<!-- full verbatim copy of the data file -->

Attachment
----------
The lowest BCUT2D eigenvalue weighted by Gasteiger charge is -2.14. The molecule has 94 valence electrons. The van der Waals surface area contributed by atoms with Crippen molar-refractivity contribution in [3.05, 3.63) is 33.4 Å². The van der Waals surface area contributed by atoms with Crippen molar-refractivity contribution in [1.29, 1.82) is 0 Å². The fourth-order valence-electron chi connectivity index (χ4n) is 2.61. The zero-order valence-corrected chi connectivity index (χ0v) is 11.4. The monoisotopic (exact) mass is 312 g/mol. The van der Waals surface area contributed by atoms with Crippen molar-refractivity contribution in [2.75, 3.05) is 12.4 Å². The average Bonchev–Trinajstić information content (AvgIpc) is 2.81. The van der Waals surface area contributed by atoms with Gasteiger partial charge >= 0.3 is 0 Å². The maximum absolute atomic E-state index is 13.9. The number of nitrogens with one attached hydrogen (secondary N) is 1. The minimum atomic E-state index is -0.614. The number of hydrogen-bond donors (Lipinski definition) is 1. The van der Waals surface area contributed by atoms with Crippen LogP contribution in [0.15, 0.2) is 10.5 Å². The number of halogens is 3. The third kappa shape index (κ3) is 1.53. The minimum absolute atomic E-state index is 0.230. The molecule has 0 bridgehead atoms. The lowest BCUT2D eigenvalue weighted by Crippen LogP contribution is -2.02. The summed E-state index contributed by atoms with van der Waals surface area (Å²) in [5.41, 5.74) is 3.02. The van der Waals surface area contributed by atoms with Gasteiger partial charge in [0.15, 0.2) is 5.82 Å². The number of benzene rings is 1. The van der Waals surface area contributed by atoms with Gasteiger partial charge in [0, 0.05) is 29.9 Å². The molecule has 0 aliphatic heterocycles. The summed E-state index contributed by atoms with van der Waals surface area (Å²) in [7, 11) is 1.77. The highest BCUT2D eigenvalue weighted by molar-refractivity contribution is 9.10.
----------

The lowest BCUT2D eigenvalue weighted by Gasteiger charge is -2.14. The molecule has 94 valence electrons. The van der Waals surface area contributed by atoms with Crippen molar-refractivity contribution in [3.05, 3.63) is 33.4 Å². The van der Waals surface area contributed by atoms with Crippen molar-refractivity contribution in [1.29, 1.82) is 0 Å². The fourth-order valence-electron chi connectivity index (χ4n) is 2.61. The zero-order valence-corrected chi connectivity index (χ0v) is 11.4. The monoisotopic (exact) mass is 312 g/mol. The van der Waals surface area contributed by atoms with Crippen molar-refractivity contribution in [2.75, 3.05) is 12.4 Å². The average Bonchev–Trinajstić information content (AvgIpc) is 2.81. The van der Waals surface area contributed by atoms with Gasteiger partial charge >= 0.3 is 0 Å². The maximum absolute atomic E-state index is 13.9. The number of nitrogens with one attached hydrogen (secondary N) is 1. The minimum atomic E-state index is -0.614. The number of hydrogen-bond donors (Lipinski definition) is 1. The van der Waals surface area contributed by atoms with Crippen LogP contribution in [0.15, 0.2) is 10.5 Å². The number of halogens is 3. The third kappa shape index (κ3) is 1.53. The minimum absolute atomic E-state index is 0.230. The molecule has 0 bridgehead atoms. The lowest BCUT2D eigenvalue weighted by Crippen LogP contribution is -2.02. The summed E-state index contributed by atoms with van der Waals surface area (Å²) in [5.41, 5.74) is 3.02. The van der Waals surface area contributed by atoms with Gasteiger partial charge in [0.15, 0.2) is 5.82 Å². The number of benzene rings is 1. The van der Waals surface area contributed by atoms with Gasteiger partial charge in [0, 0.05) is 29.9 Å². The molecule has 0 aliphatic heterocycles. The summed E-state index contributed by atoms with van der Waals surface area (Å²) in [7, 11) is 1.77. The highest BCUT2D eigenvalue weighted by molar-refractivity contribution is 9.10.